Saturday, December 30, 2006

#25 - 2006: The Year in Research from RWJF

Robert Wood Johnson Foundation has published their ten best 2006 research findings. These can be invaluable resources for grant writers if the projects you're seeking funds for fall into any of their categories. At their site, each links to a summary of the research and information about how to access the full study.

RWJF - Newsroom - Features - 2006: The Year in Research:
  1. U.S. children and teens consume more daily calories than they need to support normal growth, physical activity and body function, leading to excess weight gain.
  2. New evidence shows the potential for Cash & Counseling, a consumer-direction model, to reduce dependence on nursing home admissions.
  3. Despite substantial investments by the tobacco industry in smoking prevention, their ads are shown to have no effect at best and may actually increase the likelihood of teen smoking.
  4. One economist is convinced that with a reinsurance program, the federal government can help lower the number of uninsured by one-third.
  5. Substance abuse treatment may be a wise investment when one considers the decrease in costs to society and the increase in productivity that is associated with such treatment.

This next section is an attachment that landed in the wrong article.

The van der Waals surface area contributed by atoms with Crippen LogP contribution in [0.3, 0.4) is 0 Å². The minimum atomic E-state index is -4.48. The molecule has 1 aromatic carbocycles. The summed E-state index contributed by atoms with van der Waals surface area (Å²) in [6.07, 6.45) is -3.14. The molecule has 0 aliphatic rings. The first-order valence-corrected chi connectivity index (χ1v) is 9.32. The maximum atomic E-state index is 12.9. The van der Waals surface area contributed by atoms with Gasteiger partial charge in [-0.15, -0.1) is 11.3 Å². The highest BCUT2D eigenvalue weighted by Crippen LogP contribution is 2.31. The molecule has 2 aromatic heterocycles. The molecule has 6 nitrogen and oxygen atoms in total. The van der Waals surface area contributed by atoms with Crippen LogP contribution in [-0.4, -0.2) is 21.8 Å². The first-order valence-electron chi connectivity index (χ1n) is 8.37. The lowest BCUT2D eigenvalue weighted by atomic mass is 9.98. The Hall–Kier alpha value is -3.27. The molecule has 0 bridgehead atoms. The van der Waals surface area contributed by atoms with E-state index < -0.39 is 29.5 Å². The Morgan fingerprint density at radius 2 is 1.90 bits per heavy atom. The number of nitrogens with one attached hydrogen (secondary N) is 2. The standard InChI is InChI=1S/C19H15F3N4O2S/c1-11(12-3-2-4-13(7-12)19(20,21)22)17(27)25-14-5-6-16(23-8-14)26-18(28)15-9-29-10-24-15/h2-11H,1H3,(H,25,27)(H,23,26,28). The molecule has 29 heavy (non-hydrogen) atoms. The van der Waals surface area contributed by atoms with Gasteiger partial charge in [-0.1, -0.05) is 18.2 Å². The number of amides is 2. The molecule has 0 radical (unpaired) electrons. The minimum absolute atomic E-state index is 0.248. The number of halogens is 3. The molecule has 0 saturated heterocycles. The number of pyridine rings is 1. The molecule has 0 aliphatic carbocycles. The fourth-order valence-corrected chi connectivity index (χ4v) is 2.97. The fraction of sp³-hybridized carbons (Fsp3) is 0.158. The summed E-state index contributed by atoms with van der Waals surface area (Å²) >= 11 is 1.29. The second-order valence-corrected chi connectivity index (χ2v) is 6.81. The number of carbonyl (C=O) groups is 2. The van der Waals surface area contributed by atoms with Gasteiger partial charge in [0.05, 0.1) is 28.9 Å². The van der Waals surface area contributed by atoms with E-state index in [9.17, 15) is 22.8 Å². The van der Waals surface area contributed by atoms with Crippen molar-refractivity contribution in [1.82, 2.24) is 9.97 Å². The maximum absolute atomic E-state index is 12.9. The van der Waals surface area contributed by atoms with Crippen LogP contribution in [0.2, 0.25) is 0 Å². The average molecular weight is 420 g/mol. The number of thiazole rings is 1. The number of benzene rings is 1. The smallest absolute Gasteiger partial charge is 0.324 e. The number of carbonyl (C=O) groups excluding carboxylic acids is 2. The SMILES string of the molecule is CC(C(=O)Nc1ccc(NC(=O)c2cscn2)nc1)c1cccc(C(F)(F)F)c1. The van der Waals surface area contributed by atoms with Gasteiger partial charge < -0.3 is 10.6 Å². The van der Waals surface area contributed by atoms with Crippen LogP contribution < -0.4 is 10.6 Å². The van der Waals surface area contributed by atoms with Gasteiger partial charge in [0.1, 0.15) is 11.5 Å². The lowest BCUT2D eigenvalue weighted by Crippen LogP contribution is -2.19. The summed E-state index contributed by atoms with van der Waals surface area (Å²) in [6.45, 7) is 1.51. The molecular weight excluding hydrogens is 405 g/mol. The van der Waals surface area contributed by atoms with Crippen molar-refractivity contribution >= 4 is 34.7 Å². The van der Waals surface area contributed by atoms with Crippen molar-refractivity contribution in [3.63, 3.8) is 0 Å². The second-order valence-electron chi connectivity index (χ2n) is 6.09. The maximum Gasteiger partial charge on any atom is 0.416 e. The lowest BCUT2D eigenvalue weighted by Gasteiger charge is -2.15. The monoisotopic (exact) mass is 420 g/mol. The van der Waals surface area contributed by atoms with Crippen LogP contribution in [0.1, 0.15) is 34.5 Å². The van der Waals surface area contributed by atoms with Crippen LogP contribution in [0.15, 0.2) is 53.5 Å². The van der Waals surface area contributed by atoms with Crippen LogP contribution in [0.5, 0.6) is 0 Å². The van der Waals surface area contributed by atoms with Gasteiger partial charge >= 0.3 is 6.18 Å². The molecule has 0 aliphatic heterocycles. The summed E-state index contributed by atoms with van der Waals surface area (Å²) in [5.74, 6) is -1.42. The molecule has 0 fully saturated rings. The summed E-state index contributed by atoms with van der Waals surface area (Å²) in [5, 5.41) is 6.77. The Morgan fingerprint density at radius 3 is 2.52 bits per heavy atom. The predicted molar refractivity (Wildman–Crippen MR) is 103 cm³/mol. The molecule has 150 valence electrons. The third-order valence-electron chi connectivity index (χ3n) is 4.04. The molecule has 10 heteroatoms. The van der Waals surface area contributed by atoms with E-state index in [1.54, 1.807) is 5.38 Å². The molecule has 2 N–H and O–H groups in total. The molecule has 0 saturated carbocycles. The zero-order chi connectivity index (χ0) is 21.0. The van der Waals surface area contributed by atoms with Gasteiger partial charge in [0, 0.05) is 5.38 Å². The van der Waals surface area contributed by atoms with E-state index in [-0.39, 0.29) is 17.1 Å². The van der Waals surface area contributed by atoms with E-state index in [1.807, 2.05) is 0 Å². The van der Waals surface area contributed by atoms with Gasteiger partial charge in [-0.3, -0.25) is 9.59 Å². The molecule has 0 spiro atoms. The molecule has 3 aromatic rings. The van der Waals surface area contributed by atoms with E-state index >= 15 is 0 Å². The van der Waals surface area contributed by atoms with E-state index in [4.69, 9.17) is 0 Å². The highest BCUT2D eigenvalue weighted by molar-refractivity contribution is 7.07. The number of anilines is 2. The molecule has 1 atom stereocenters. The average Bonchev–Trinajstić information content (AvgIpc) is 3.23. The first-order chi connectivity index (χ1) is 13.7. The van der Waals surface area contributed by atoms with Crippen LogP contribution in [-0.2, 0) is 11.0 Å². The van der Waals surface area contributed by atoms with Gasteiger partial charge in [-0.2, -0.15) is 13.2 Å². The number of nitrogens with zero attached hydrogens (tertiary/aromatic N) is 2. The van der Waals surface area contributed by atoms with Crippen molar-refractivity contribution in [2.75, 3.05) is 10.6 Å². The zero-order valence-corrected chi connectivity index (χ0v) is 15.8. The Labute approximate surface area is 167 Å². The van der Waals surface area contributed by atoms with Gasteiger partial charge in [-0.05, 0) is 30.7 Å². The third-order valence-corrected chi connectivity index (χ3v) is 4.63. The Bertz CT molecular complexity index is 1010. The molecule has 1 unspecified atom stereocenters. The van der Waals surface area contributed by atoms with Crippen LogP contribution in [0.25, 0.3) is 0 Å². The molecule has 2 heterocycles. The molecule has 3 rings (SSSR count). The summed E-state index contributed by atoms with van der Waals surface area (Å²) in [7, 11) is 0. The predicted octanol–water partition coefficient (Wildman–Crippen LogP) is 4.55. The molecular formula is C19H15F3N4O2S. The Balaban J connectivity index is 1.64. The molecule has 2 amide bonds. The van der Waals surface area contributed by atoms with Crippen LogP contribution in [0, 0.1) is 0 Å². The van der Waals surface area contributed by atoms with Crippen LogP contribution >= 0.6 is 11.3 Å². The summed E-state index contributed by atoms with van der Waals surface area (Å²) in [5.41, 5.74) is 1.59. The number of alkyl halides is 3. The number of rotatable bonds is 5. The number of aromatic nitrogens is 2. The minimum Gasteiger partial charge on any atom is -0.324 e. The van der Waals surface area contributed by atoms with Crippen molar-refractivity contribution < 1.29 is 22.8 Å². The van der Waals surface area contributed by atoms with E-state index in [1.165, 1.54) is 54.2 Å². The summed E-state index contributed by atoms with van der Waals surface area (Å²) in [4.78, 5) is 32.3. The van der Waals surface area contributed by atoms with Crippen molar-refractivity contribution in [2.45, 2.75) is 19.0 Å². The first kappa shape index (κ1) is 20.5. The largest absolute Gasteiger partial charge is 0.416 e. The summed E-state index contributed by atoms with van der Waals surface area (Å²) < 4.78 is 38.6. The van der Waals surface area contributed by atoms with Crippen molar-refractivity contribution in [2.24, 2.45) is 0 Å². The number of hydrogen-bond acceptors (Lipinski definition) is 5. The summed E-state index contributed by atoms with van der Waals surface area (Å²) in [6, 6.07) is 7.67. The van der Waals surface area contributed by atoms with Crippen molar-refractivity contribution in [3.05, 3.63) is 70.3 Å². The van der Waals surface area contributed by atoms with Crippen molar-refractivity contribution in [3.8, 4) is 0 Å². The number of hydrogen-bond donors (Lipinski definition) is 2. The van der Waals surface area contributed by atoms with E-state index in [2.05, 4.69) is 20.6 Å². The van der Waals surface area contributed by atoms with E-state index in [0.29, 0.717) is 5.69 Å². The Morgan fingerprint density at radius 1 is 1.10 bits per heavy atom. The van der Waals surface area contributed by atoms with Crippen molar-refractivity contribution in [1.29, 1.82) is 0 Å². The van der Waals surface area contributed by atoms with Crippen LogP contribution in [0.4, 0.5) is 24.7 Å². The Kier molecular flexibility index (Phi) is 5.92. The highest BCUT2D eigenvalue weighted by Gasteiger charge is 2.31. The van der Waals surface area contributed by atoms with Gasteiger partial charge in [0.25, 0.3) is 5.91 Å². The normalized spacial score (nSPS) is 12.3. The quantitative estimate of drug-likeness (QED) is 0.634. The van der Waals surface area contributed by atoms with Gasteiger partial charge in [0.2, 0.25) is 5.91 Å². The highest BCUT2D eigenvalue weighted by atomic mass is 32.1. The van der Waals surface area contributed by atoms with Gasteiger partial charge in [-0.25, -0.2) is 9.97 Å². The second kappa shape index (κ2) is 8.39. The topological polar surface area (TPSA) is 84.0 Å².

6. The many drawbacks of the medical tort system are stimulating interest in health courts as a more efficient and cost-effective alternative to the current medical malpractice claims system.
  7. Translating effective programs into practice is always a challenge; two Active for Life programs have proven successful in encouraging physical activity in older adults.
  8. While some disparities in care exist, due to characteristics such as race and insurance status, they are small compared to the gap in care between what everyone should get and what they are receiving.
  9. The cumulative effect of mental health disorders, substance use and domestic violence increases a child's risk of social and emotional behavior problems.
  10. An examination of chronic care management among the elderly uncovers waste, inequality and inefficiencies and highlights areas for improvement.
If you aren't familiar with RWJF, take some time to browse their site and sign up for their announcements for the topics relevant to your clients. They provide great information and solicit applications in the broadly defined healthcare arena.

1 comment:

Writing a Research Paper said...

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